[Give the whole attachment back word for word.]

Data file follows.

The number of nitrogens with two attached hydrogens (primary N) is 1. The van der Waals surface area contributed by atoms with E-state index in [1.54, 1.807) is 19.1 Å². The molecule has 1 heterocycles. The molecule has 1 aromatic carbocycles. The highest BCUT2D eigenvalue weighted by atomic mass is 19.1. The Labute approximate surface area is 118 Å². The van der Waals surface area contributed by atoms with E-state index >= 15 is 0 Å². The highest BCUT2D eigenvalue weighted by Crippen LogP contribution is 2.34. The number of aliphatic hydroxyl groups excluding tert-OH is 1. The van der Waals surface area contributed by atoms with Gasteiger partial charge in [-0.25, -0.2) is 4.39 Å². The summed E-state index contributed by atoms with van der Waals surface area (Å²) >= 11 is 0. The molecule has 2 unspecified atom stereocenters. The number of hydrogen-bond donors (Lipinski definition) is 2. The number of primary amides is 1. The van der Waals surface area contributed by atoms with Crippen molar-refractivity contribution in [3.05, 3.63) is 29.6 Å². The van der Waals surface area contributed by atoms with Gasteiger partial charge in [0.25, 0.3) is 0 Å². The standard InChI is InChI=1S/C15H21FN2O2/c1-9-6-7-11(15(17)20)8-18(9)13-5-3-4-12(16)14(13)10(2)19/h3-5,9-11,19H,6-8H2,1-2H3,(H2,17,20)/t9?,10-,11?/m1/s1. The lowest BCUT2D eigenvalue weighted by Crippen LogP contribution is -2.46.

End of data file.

The number of nitrogens with two attached hydrogens (primary N) is 1. The van der Waals surface area contributed by atoms with E-state index in [1.54, 1.807) is 19.1 Å². The molecule has 1 heterocycles. The molecule has 1 aromatic carbocycles. The highest BCUT2D eigenvalue weighted by atomic mass is 19.1. The Labute approximate surface area is 118 Å². The van der Waals surface area contributed by atoms with E-state index >= 15 is 0 Å². The highest BCUT2D eigenvalue weighted by Crippen LogP contribution is 2.34. The number of aliphatic hydroxyl groups excluding tert-OH is 1. The van der Waals surface area contributed by atoms with Gasteiger partial charge in [-0.25, -0.2) is 4.39 Å². The summed E-state index contributed by atoms with van der Waals surface area (Å²) >= 11 is 0. The molecule has 2 unspecified atom stereocenters. The number of hydrogen-bond donors (Lipinski definition) is 2. The number of primary amides is 1. The van der Waals surface area contributed by atoms with Crippen molar-refractivity contribution in [3.05, 3.63) is 29.6 Å². The van der Waals surface area contributed by atoms with Gasteiger partial charge in [0.25, 0.3) is 0 Å². The standard InChI is InChI=1S/C15H21FN2O2/c1-9-6-7-11(15(17)20)8-18(9)13-5-3-4-12(16)14(13)10(2)19/h3-5,9-11,19H,6-8H2,1-2H3,(H2,17,20)/t9?,10-,11?/m1/s1. The lowest BCUT2D eigenvalue weighted by Crippen LogP contribution is -2.46.